Relatedly, as enforcement priorities have been eviscerated, and individuals who are charged but not convicted of crimes and even those who have not been charged but are believed to have committed “acts that constitute a chargeable criminal offense” are now priorities for enforcement, prosecutors must abide by California Penal Code Sections 1016.2-3. They must meaningfully consider the avoidance of adverse immigration consequences in the course of charging, plea bargaining, and sentencing of noncitizen individuals. Concurrently, there must be a serious effort for decriminalization at both the local and state levels. For example, the City of Los Angeles has recently moved to decriminalize street vending, an act that for too long had led to misdemeanor charges and convictions placing immigrants at risk of deportation.
This toolkit is designed to help you advocate in your community for laws and policies that ensure that your local institutions do not cooperate in an immigration dragnet and in the targeting of religious communities. You will find here model policies that can be adopted by County Boards of Supervisors, City Councils, Sheriff’s Departments, Police Departments, and Public School Districts and Colleges and Universities. They are meant to serve as a guide for you as you work with your local officials to craft the best policies for your community.
Note: Federal law in this area can be complicated and the attached policies have been drafted to protect state and local interests and resources without running afoul of two federal statutes that place restrictions on state, local, or federal agencies and officers from limiting other federal, state, or local actors from sharing immigration status and citizenship information with federal immigration authorities. See 8 U.S.C. §§ 1373 and 1644.
The Constitution is on our side: Mr. Trump can’t force state and local government agencies to enforce his deportation plans. See this legal memorandum regarding the legality of sanctuaries (and this guidance document from the New York Attorney General). It is also a matter of ensuring that local resources are used for local government. And, as a new study shows, crime is lower and the economy is stronger in sanctuary jurisdictions.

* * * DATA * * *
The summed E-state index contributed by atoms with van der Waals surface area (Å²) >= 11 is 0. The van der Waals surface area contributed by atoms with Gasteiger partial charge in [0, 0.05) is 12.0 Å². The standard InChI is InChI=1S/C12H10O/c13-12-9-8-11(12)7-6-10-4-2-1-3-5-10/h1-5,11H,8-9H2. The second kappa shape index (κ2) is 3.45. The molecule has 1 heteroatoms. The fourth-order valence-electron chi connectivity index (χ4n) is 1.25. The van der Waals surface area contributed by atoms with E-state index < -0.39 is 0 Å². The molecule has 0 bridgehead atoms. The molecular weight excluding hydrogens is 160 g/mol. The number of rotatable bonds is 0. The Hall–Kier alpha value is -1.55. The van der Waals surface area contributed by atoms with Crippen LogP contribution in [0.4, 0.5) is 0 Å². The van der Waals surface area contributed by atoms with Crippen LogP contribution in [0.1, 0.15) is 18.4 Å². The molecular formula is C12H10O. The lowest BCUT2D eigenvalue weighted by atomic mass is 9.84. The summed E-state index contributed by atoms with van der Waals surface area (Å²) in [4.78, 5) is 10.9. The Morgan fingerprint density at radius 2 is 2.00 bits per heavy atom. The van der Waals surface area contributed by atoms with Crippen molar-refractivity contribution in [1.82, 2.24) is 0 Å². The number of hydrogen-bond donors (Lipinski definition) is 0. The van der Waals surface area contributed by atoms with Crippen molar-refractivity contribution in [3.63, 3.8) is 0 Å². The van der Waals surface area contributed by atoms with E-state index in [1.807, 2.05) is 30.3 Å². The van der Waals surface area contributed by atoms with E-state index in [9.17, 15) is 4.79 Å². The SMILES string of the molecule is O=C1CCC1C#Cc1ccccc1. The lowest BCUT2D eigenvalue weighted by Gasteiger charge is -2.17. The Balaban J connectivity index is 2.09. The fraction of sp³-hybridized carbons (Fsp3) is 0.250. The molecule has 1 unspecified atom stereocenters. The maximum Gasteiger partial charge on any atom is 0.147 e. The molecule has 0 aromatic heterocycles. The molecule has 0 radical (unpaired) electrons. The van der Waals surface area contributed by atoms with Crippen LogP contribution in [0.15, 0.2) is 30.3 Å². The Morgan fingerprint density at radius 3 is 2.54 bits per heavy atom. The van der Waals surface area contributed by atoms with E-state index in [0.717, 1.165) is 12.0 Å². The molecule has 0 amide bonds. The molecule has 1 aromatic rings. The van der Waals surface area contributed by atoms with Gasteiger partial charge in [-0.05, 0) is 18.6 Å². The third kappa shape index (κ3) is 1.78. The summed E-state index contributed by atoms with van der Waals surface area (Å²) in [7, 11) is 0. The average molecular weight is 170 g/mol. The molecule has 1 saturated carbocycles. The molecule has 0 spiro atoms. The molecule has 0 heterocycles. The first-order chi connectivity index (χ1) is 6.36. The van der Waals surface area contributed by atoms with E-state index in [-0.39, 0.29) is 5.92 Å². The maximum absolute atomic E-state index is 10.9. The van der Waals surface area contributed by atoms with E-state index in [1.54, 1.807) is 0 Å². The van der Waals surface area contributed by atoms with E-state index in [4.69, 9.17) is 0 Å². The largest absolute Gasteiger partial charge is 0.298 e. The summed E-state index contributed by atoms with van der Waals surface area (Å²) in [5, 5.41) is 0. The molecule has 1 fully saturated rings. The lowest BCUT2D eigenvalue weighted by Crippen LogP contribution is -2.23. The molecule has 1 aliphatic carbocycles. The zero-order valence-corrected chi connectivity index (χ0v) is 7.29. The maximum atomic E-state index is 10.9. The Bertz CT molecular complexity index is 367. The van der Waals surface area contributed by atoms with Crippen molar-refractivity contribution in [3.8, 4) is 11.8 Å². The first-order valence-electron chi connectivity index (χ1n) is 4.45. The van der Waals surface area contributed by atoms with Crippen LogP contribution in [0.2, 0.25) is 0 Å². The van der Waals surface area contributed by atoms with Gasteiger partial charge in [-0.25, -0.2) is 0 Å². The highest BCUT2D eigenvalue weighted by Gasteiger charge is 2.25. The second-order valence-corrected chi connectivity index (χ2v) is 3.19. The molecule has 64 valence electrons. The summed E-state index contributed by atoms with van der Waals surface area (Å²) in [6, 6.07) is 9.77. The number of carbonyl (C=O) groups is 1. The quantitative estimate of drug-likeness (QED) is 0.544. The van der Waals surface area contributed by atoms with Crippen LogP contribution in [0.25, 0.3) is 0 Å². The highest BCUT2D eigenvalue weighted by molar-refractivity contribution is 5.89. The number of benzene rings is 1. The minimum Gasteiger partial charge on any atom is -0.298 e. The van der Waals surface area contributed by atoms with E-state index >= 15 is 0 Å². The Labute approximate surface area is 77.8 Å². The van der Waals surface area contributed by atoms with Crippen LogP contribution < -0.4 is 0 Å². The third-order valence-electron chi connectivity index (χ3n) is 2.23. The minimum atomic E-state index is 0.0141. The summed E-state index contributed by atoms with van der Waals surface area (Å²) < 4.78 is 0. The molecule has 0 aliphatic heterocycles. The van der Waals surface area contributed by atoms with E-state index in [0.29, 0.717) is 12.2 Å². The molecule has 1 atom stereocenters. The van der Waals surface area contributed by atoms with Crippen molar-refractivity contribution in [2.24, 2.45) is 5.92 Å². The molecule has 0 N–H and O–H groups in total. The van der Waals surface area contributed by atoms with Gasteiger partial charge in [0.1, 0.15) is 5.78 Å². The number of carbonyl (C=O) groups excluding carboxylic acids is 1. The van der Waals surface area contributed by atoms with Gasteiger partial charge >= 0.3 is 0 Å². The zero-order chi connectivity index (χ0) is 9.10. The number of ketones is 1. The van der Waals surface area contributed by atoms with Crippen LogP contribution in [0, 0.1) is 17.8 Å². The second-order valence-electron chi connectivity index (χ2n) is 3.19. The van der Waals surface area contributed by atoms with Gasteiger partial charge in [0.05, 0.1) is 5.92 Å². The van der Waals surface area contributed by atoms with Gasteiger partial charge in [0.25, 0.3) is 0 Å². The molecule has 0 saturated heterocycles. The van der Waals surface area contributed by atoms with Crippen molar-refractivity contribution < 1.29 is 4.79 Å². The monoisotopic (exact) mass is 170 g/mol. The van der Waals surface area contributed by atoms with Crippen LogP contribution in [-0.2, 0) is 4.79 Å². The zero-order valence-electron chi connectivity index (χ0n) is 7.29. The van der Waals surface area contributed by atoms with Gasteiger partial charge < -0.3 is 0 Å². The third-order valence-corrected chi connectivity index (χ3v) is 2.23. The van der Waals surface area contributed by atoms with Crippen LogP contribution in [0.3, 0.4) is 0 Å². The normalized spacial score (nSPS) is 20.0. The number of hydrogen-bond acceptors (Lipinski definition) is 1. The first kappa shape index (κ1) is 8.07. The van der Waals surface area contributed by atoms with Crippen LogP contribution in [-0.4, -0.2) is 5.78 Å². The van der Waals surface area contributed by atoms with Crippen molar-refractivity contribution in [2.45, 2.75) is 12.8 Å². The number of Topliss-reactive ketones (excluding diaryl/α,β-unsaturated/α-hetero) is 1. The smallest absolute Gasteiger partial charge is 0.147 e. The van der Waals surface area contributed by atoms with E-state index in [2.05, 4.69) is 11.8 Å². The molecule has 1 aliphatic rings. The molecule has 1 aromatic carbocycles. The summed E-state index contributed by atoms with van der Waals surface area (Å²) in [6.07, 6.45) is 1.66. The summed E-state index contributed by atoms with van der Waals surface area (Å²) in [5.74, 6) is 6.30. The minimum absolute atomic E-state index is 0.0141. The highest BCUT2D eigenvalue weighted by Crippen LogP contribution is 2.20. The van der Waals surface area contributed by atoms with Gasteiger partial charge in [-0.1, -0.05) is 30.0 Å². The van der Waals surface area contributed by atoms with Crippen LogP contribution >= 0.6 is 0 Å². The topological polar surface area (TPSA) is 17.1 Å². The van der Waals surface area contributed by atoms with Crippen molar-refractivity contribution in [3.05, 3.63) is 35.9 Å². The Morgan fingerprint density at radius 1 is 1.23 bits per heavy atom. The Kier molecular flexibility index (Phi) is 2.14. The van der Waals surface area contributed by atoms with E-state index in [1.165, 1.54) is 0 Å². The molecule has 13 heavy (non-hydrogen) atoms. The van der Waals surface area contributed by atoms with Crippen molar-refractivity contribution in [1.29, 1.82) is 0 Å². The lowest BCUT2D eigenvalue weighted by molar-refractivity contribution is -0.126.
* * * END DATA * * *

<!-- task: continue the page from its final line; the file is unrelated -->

Ultimately, these local sanctuary laws and policies can reaffirm our rights as Californians to be free from unlawful discrimination and surveillance, and uphold the human dignity inherent in each and every one of us.
ILRC’s local options toolkit
United We Dream’s sanctuary toolkit
» County authorities: Boards of supervisors & sheriffs
In California, counties are led by boards of supervisors. These are the county legislatures that have the authority to pass county budgets and enact countywide laws and policies.
Sheriff’s departments, usually elected by the people of the county, are the law enforcement agency of the county, and generally have arrest and criminal law enforcement authority as well as jail authority. It is here where the most collaboration with immigration enforcement can take place. Local law enforcement is not required to cooperate with federal immigration enforcement. In fact, they have no authority under California law to make arrests for civil immigration purposes (i.e. deportation purposes). See Cal. Penal Code § 836.
Further, detaining people to question them about immigration status or to enforce civil immigration law may violate the Fourth Amendment under certain circumstances. Attempts by the federal government to require local law enforcement to cooperate with federal immigration enforcement as a condition of receipt of funds may violate the Tenth Amendment of the U.S. Constitution.
Advocacy: Board of Supervisors
Demand that your county’s board of supervisors adopt an ordinance that provides strong prohibitions against County cooperation with federal immigration authorities. Such an ordinance should also preclude any county participation in any federal “Muslim registry” type program.
A county ordinance should include provisions addressing the following:
1. Protection of Sensitive Information
- No county agency, department, officer, employee, or agent shall provide non-publicly available information about any individual to any entity or official for purposes not directly related to administering a program under the County’s jurisdiction except where expressly required by law or court order.
- Nothing in this ordinance shall prevent any County department, agency, commission, officer, employee, or agent from responding to a request for assistance from victims and witnesses of certain qualifying crimes to obtain temporary immigration benefits (See 8 U.S.C. § 1101(a)(15)(U), 8 U.S.C. § 1101(a)(15)(T)).
- Restriction on Use of County Law Enforcement Resources to Enforce Federal Immigration Laws or Religion-Based Registration Requirements:
- No County resources, facilities, property, equipment, or personnel will be used for the purposes of: immigration enforcement; and enforcement of any federal program requiring registration of individuals on the basis of race, gender, sexual orientation, religion, or national or ethnic origin.
- Notwithstanding the above, and consistent with Sections 1373 and 1644 of Title 8 of the United States Code, this section neither requires nor prohibits any entity or official from maintaining or exchanging information regarding the immigration status of any individual or sending or receiving information regarding the citizenship or immigration status of any individual with any federal, state, or local government entity. This Ordinance does not alter any existing confidentiality policies of the County.